Fife Council has published its second biodiversity duty report. It demonstrates the breadth of projects, plans, policies and initiatives that the local authority has undertaken to protect and enhance biodiversity over the last three years – and to meet its biodiversity duty.
A duty to conserve nature
Public bodies have a duty to further the conservation of biodiversity while carrying out their responsibilities, as outlined in the Nature Conservation (Scotland) Act 2004.
The duty is aimed at connecting people and their environment. It is not just about protecting specific sites or species, and includes how we manage biodiversity in the wider environment, such as in our public parks and greenspaces, through planning policy, while purchasing supplies, and by raising awareness.
A range of projects and partnerships
The last three years have seen considerable action for biodiversity across a number of services within the council. Many projects have been achieved through partnership working. Some highlights include:
- Green networks and greenspace are now given much higher priority in the FIFEplan Local Development Plan
- A river restoration project is underway along the Lyne Burn in Dunfermline in partnership with SEPA and Lothians & Fife Green Network Partnership
- Over 12 ha of wildflower meadow have been created at 23 parks across the Kingdom with the involvement of 27 schools and 10 community groups through a three-year, grant-funded partnership project with Buglife
- Development is underway on a new and ambitious waste management policy for the next decade
- Fife Golf Trust, which manages the Kingdom’s seven municipal golf courses, achieved internationally recognized ‘GEO Certified’ sustainable and environmental accreditation
- Joining farmers, estates and golf courses in the RSPB-led Corn Bunting Recovery Project and creating three wild bird cover crop areas in parks with school children to provide cover and winter food for this threatened bird.
- A partner on the Living Lomonds Landscape Partnership, a grant-funded landscape conservation programme which aimed to re-connect people with the living legacy of the Lomond and Benarty Hills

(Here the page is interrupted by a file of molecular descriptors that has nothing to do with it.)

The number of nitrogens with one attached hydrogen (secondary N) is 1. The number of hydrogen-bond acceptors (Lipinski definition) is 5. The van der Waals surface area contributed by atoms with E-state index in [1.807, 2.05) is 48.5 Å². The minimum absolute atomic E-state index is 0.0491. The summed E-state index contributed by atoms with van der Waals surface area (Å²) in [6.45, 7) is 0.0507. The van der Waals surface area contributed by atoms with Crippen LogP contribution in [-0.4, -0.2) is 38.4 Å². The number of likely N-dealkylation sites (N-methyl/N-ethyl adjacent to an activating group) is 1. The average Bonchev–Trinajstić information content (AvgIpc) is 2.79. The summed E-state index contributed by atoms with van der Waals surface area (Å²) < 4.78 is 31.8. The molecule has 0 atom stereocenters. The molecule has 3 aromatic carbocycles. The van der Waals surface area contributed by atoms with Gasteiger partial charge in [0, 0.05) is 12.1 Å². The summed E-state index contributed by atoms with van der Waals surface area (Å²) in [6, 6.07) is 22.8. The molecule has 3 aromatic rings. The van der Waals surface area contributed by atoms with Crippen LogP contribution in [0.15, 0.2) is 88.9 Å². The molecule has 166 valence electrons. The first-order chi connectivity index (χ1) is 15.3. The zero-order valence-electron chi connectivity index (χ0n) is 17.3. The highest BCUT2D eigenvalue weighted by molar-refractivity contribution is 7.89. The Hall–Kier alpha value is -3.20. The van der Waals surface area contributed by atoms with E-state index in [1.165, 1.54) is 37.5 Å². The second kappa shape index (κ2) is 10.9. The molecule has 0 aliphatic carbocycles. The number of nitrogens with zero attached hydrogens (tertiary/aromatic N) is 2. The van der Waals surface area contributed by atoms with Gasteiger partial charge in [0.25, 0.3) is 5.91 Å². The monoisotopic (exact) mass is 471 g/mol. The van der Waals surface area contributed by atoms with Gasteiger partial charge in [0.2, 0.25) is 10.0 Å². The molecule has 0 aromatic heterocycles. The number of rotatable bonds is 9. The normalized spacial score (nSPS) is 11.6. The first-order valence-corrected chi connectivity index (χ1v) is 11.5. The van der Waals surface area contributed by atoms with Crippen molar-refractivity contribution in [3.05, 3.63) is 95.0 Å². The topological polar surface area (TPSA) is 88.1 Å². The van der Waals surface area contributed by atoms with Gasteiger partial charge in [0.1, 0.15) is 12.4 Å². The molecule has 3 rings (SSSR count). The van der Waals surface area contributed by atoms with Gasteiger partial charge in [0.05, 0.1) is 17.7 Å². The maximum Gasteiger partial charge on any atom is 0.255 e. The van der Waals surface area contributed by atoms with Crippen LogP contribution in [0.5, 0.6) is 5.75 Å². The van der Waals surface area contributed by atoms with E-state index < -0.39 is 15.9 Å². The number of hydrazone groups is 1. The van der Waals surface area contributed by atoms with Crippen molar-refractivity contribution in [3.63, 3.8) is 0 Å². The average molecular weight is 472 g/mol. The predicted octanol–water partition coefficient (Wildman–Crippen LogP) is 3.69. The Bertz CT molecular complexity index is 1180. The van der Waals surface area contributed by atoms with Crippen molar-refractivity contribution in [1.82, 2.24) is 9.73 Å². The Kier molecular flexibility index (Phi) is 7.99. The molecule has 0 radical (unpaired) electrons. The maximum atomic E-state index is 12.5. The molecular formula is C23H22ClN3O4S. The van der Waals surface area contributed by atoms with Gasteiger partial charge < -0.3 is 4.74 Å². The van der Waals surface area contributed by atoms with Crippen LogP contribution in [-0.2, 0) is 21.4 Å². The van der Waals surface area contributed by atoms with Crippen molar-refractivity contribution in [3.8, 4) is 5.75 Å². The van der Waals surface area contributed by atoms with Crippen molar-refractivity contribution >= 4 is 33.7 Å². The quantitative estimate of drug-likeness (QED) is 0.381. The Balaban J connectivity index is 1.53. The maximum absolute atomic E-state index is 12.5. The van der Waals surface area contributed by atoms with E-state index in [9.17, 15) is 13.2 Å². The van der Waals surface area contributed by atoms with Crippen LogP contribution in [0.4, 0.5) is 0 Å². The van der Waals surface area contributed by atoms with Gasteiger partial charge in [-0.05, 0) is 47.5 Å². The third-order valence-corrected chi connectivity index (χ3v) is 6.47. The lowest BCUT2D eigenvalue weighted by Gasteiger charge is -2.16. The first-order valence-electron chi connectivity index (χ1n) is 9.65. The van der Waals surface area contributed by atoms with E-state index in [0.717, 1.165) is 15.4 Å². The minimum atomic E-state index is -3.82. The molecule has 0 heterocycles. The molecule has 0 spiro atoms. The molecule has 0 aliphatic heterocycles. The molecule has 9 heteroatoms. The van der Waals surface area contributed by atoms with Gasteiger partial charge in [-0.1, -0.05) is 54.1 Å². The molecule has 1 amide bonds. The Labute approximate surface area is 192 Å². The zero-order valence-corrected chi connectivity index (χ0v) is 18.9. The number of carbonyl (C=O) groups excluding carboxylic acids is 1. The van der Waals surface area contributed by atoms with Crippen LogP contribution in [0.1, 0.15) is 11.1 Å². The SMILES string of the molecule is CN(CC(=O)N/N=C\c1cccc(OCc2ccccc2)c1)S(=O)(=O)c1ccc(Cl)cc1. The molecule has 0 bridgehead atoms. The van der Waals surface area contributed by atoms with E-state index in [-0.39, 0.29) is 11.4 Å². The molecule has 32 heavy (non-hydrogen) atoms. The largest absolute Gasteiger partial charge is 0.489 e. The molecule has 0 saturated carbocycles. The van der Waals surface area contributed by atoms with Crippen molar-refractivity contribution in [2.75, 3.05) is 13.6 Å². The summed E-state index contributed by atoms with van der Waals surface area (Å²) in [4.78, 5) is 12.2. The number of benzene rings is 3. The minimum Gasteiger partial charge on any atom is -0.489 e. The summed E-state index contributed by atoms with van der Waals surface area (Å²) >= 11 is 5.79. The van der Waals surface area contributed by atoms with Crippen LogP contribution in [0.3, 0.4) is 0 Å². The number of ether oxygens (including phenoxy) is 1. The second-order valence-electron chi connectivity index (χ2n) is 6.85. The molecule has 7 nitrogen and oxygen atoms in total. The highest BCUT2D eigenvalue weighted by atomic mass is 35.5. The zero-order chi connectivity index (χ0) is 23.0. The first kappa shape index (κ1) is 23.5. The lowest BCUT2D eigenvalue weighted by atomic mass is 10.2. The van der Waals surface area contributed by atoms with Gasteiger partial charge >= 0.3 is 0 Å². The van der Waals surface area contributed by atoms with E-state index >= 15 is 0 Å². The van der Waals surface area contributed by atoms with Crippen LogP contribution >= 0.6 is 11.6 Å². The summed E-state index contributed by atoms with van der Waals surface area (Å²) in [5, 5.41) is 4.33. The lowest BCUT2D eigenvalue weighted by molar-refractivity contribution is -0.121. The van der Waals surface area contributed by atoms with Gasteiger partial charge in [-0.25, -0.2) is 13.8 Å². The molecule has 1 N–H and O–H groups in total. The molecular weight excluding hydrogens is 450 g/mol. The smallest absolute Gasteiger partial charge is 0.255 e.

- Undertaking an audit of woodlands in partnership with Lothians & Fife Green Network Partnership and Forestry Commission Scotland and securing funding to bring the top five priority woodlands into management for people and wildlife
- The West Sands Dune Restoration Project saw completion of urgent works to restore this ecosystem, including moving nearly 15,000 tonnes of sand to damaged areas and planting with over 1000 volunteers, through a partnership led by Fife Coast & Countryside Trust and St Andrews Links Trust.
- First local authority in Scotland to be awarded a five-star rating through the Eco Stars Fleet Recognition Scheme.
You can read more by downloading the full report below.
Biodiversity is life
Biodiversity is a fundamental part of our everyday lives. It affects our health, wellbeing and wealth, and provides us with food, fuel and many other vital services. It enriches our lives and is part of our history and culture.
Pressures such as habitat loss and fragmentation, pollution, climate change and invasive non-native species mean we are losing biodiversity. As a result, action is required to protect and restore biodiversity locally and nationally.
The Wildlife and Natural Environment (Scotland) Act 2011 introduced a requirement for all public bodies to report on their compliance with the biodiversity duty every three years.
To find out more about the biodiversity duty and read other reports, visit Biodiversity Scotland.
For more information on partnership conservation projects see the Fife Local Biodiversity Action Plan.